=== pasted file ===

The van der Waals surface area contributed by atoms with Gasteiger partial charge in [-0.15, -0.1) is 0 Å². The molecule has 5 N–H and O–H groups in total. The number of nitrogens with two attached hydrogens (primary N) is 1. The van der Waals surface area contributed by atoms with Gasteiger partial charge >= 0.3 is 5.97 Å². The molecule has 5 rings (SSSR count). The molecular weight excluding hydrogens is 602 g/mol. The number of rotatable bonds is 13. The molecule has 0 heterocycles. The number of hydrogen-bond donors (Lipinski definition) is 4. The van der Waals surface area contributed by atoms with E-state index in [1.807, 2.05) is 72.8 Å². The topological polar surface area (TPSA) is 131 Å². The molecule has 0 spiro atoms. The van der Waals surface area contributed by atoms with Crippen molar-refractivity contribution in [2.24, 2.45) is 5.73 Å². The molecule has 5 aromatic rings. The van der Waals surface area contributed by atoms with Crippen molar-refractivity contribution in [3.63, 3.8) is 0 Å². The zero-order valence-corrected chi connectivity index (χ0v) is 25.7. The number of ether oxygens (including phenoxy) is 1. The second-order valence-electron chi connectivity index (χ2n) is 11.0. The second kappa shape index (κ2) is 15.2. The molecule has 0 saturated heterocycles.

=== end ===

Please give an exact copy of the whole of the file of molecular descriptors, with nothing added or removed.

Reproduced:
The van der Waals surface area contributed by atoms with Gasteiger partial charge in [-0.15, -0.1) is 0 Å². The molecule has 5 N–H and O–H groups in total. The number of nitrogens with two attached hydrogens (primary N) is 1. The van der Waals surface area contributed by atoms with Gasteiger partial charge >= 0.3 is 5.97 Å². The molecule has 5 rings (SSSR count). The molecular weight excluding hydrogens is 602 g/mol. The number of rotatable bonds is 13. The molecule has 0 heterocycles. The number of hydrogen-bond donors (Lipinski definition) is 4. The van der Waals surface area contributed by atoms with E-state index in [1.807, 2.05) is 72.8 Å². The topological polar surface area (TPSA) is 131 Å². The molecule has 0 spiro atoms. The van der Waals surface area contributed by atoms with Crippen molar-refractivity contribution in [2.24, 2.45) is 5.73 Å². The molecule has 5 aromatic rings. The van der Waals surface area contributed by atoms with Crippen molar-refractivity contribution in [3.63, 3.8) is 0 Å². The zero-order valence-corrected chi connectivity index (χ0v) is 25.7. The number of ether oxygens (including phenoxy) is 1. The second-order valence-electron chi connectivity index (χ2n) is 11.0. The second kappa shape index (κ2) is 15.2. The molecule has 0 saturated heterocycles.